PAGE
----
Bifrost (pronounced bye-frost) is a set of Ansible playbooks that automates the task of deploying a base image onto a set of known hardware using ironic. It provides modular utility for one-off operating system deployment with as few operational requirements as reasonably possible.

Team and repository tags

Use Cases

  • Installation of ironic in standalone/noauth mode without other OpenStack components.
  • Deployment of an operating system to a known pool of hardware as a batch operation.
  • Testing and development of ironic in a standalone use case.

How to Use

Installation and use of bifrost is split into roughly three steps:

  • install: prepare the local environment by downloading and/or building machine images, and installing and configuring the necessary services.
  • enroll-dynamic: take as input a customizable hardware inventory file and enroll the listed hardware with ironic, configuring each appropriately for deployment with the previously-downloaded images.
  • deploy-dynamic: instruct ironic to deploy the operating system onto each machine.

Supported operating systems:

  • Ubuntu 14.04, 14.10, 15.04, 16.04
  • Red Hat Enterprise Linux (RHEL) 7
  • CentOS 7
  • Fedora 22
  • openSUSE Leap 42.1, 42.2


Pre-install steps

Installing bifrost on RHEL or CentOS requires a few extra pre-install steps.

Enable additional repositories (RHEL only)

The extras and optional yum repositories must be enabled to satisfy bifrost’s dependencies. To check:

sudo yum repolist | grep 'optional\|extras'

To add the repositories:

sudo yum repolist all | grep 'optional\|extras'

The output will look like this:

!rhui-REGION-rhel-server-debug-extras/7Server/x86_64        Red H disabled
rhui-REGION-rhel-server-debug-optional/7Server/x86_64       Red H disabled
rhui-REGION-rhel-server-extras/7Server/x86_64               Red H disabled
rhui-REGION-rhel-server-optional/7Server/x86_64             Red H disabled
rhui-REGION-rhel-server-source-extras/7Server/x86_64        Red H disabled
rhui-REGION-rhel-server-source-optional/7Server/x86_64      Red H disabled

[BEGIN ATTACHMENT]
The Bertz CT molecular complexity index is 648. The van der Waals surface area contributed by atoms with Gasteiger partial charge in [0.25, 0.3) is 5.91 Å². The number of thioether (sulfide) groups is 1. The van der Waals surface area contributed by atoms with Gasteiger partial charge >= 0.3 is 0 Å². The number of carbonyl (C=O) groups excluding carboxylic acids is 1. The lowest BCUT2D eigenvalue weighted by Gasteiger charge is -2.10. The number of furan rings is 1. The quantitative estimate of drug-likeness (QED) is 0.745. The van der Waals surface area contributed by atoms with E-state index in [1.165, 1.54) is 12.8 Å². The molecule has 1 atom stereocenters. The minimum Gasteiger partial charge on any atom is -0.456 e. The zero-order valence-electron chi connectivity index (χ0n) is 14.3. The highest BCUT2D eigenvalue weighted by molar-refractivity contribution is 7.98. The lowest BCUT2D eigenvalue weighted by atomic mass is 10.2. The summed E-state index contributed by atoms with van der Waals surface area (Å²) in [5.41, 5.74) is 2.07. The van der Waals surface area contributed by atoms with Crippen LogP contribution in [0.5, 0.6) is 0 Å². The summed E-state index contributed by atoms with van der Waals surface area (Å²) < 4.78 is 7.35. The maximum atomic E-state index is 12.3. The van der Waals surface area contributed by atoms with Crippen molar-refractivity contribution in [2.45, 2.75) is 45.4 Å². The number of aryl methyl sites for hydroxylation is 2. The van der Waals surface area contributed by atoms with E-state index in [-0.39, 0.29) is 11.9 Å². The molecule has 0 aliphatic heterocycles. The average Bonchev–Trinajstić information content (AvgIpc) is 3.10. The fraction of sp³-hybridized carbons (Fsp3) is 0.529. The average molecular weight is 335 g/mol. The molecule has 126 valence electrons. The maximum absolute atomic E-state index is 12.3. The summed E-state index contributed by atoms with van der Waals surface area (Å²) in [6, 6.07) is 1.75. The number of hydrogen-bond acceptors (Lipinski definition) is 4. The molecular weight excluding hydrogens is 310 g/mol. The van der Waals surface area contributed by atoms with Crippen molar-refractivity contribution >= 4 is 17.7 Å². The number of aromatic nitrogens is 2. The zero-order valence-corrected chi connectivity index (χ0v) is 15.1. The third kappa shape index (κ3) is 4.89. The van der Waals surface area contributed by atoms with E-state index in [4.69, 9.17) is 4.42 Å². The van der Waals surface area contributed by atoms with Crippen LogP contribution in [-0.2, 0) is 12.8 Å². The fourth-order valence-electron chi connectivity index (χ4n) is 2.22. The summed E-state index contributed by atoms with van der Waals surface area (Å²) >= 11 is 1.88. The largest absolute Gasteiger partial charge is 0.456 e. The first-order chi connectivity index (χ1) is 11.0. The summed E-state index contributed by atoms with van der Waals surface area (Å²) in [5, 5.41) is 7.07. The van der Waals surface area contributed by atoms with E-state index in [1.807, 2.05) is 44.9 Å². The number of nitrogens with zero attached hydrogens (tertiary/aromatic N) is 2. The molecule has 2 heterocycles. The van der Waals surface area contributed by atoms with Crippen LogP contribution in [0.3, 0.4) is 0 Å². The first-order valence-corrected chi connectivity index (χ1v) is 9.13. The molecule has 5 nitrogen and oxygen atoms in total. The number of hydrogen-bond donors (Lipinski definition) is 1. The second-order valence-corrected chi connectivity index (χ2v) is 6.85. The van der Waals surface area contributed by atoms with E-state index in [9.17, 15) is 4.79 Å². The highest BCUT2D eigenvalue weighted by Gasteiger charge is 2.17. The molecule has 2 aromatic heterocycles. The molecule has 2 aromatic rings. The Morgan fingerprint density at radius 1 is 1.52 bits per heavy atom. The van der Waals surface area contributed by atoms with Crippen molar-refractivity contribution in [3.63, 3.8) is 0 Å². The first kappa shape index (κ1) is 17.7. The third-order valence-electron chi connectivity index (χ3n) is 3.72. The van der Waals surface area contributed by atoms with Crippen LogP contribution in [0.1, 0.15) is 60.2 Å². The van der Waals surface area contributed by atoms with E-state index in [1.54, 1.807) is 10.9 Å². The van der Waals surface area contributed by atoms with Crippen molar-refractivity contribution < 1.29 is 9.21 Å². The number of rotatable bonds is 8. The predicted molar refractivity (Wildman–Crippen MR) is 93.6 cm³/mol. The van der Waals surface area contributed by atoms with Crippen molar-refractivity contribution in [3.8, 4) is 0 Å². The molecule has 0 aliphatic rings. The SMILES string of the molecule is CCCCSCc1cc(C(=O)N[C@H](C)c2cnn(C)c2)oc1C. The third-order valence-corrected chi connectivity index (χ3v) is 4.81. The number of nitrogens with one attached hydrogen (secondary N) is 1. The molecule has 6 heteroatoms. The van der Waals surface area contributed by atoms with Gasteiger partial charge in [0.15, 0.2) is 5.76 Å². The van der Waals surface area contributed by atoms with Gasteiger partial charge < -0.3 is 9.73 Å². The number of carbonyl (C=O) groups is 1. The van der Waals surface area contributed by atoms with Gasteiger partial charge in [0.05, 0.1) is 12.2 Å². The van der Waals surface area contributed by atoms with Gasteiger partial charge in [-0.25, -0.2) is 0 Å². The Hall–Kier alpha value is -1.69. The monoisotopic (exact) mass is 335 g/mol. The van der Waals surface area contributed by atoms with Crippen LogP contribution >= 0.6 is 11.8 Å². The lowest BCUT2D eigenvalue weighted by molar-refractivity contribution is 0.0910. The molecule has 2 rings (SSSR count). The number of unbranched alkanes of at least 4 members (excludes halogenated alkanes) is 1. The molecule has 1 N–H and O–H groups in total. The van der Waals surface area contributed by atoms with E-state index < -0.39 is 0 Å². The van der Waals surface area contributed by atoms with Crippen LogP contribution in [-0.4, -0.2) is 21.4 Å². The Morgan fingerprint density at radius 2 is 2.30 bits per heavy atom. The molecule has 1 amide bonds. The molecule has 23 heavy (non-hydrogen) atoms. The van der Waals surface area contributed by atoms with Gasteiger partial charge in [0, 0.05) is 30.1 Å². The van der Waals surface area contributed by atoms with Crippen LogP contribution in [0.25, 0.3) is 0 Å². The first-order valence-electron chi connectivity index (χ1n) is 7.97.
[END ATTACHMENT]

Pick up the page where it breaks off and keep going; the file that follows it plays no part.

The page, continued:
Use the names of the repositories (minus the version and architecture) to enable them:

sudo yum-config-manager --enable rhui-REGION-rhel-server-optional
sudo yum-config-manager --enable rhui-REGION-rhel-server-extras

Enable the EPEL repository (RHEL)

The Extra Packages for Enterprise Linux (EPEL) repository contains some of bifrost’s dependencies. To enable it, install the epel-release package as follows:

sudo yum install

Enable the EPEL repository (CentOS)

To enable EPEL on CentOS, run:

sudo yum install epel-release

Bifrost Installation

The installation is split into two parts.

The first part is a bash script which lays the basic groundwork of installing Ansible itself.

Bifrost source code should be pulled directly from git first:

git clone
cd bifrost

Edit ./playbooks/inventory/group_vars/* to match your environment. The target file is intended for steps executed upon the target server, such as installation, or image generation. The baremetal file is geared for steps performed on baremetal nodes, such as enrollment, deployment, or any other custom playbooks that a user may bolt on to this toolkit.

  • If MySQL is already installed, update mysql_password to match your local installation.
  • Change network_interface to match the interface that will need to service DHCP requests.
  • Change the ironic_db_password which is set by Ansible in MySQL and in ironic’s configuration file.

The install process builds or modifies a disk image to deploy. The following two settings (which are mutually exclusive) allow you to choose if a partition image is used or an image is created with diskimage-builder:

create_image_via_dib: true
transform_boot_image: false

If you are running the installation behind a proxy, export the environment variables http_proxy and https_proxy so that Ansible will use these proxy settings.